I, along with my colleague Alcee Hastings (D-FL), reintroduced the Iraqi Refugee and Internally Displaced Persons Humanitarian Assistance, Resettlement, and Security Act. The legislation addresses this crisis and the potential security break-down resulting from the mass influx of Iraqi refugees into neighboring countries and the growing internally displaced population in Iraq, and also facilitates the resettlement of Iraqis at risk. This bill is a necessary and important step toward helping the millions of Iraqis forced from their homes and away from their families inside Iraq as well as into neighboring countries. As violence in Iraq diminishes and as the Obama administration enters office, now is the moment to implement new policies that begin to address the staggering reality of the plight of Iraqis since the war began.

    You can learn more about the Iraqi refugee crisis here.

    Protecting our Heritage
    With the strong support from our two Michigan Senators, the River Raisin Battlefield in Monroe, Michigan, moves closer to becoming the “River Raisin National Battlefield Park.” The site in Monroe was the scene of one of the bloodiest battles of the War of 1812. Out of nearly 1,000 American troops that participated in the engagement, only 33 escaped death or capture. This bloody event, arguably the largest land engagement of the war, gave birth to the emotional rallying cry “Remember the Raisin,” which spurred the American forces on to victory at the Battle of the Thames nine months later.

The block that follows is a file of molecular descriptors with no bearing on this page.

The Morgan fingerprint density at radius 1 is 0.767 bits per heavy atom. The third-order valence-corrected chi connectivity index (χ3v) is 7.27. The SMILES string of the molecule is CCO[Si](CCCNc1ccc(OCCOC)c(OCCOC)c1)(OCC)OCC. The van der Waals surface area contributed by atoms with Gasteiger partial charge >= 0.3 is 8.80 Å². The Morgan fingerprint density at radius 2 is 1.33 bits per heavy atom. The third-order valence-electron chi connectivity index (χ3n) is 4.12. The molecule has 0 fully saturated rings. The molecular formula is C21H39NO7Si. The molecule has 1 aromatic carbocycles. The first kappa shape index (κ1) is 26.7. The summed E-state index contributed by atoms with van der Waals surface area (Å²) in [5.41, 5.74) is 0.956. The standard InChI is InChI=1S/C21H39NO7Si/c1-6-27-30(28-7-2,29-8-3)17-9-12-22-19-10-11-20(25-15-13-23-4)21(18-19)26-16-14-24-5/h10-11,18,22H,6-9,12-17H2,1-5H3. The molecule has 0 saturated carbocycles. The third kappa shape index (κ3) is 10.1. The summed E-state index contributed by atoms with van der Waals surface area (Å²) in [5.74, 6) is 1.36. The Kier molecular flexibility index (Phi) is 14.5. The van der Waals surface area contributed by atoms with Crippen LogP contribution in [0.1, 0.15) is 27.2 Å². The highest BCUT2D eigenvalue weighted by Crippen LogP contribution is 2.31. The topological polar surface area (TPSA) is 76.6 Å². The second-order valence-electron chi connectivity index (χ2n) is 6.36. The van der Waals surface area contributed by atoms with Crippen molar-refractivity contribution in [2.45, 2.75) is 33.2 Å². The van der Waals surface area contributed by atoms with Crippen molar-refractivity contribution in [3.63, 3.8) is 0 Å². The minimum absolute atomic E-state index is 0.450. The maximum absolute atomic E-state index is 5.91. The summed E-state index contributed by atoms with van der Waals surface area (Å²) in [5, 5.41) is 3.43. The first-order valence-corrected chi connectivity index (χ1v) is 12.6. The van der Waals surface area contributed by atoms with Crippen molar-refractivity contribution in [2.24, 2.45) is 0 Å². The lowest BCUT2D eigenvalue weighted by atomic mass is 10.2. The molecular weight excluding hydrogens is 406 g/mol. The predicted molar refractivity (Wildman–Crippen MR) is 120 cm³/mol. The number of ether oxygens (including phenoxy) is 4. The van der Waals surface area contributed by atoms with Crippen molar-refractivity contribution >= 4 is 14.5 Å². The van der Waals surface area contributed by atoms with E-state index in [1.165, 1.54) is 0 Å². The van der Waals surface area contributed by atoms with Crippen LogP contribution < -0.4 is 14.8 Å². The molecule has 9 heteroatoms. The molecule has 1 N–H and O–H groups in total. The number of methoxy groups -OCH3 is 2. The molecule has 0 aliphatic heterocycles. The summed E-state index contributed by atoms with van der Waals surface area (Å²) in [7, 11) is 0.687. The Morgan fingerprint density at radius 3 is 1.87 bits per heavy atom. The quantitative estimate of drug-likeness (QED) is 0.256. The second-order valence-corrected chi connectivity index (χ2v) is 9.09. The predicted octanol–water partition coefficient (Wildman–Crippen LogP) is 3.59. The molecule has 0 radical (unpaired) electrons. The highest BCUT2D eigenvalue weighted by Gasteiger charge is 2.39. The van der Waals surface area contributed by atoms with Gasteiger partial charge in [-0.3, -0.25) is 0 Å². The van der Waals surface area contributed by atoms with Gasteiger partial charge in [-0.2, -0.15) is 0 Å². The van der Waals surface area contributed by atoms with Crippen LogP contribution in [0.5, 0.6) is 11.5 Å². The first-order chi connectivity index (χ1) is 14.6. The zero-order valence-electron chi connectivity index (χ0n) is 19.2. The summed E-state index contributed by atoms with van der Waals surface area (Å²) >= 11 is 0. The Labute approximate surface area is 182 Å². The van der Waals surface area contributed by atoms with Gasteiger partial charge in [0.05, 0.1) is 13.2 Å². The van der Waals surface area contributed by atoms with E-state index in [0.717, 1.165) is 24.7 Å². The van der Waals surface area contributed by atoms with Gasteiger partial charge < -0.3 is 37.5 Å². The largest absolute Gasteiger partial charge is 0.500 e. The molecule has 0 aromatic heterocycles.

During the 110th and 111th Congress, I introduced in the House, and Senator Levin introduced in the Senate, the River Raisin National Battlefield Act, which would designate the River Raisin Battlefield as a unit of the National Park System. Last Congress, both the House and Senate committees of jurisdiction held hearings on the bill where Monroe Mayor Mark Worrell and Monroe County Historical Society President William H. Braunlich testified. The hearings were a great success and with the assistance of our two Michigan Senators, our legislation was included in the Omnibus Public Lands Management Act, which passed the Senate on January 15. The House will soon take up this legislation and if the bill passes, as expected, the Battlefield will be closer than ever to becoming a national park.

    The good citizens on Monroe – who have worked tirelessly to see this project become a success – are willing to donate the land to the Federal Government for free. I am grateful for their work to restore the Battlefield and their understanding of the importance of preserving this land in perpetuity.

    I would very much appreciate the benefit of your thoughts. Please click here to send me an email. I look forward to hearing from you, and will continue to work as your representative to move our country forward.

    With every good wish,

    Representative John D. Dingell